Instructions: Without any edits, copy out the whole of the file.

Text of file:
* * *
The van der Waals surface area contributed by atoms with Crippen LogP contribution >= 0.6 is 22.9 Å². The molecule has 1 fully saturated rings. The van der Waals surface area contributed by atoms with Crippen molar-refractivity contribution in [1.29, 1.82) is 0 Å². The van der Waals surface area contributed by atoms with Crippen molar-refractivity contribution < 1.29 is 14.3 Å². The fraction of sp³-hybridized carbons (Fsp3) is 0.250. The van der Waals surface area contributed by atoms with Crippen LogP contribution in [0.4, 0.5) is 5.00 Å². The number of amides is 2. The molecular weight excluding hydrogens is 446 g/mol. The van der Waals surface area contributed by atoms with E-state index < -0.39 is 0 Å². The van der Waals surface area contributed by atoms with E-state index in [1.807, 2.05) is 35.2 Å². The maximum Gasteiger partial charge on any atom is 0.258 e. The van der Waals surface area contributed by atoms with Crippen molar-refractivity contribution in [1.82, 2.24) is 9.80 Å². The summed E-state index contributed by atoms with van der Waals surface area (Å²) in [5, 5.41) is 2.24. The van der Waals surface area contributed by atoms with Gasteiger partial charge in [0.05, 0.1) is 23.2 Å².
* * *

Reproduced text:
The van der Waals surface area contributed by atoms with Crippen LogP contribution >= 0.6 is 22.9 Å². The molecule has 1 fully saturated rings. The van der Waals surface area contributed by atoms with Crippen molar-refractivity contribution in [1.29, 1.82) is 0 Å². The van der Waals surface area contributed by atoms with Crippen molar-refractivity contribution < 1.29 is 14.3 Å². The fraction of sp³-hybridized carbons (Fsp3) is 0.250. The van der Waals surface area contributed by atoms with Crippen LogP contribution in [0.4, 0.5) is 5.00 Å². The number of amides is 2. The molecular weight excluding hydrogens is 446 g/mol. The van der Waals surface area contributed by atoms with E-state index < -0.39 is 0 Å². The van der Waals surface area contributed by atoms with E-state index in [1.807, 2.05) is 35.2 Å². The maximum Gasteiger partial charge on any atom is 0.258 e. The van der Waals surface area contributed by atoms with Crippen molar-refractivity contribution in [1.82, 2.24) is 9.80 Å². The summed E-state index contributed by atoms with van der Waals surface area (Å²) in [5, 5.41) is 2.24. The van der Waals surface area contributed by atoms with Gasteiger partial charge in [0.05, 0.1) is 23.2 Å².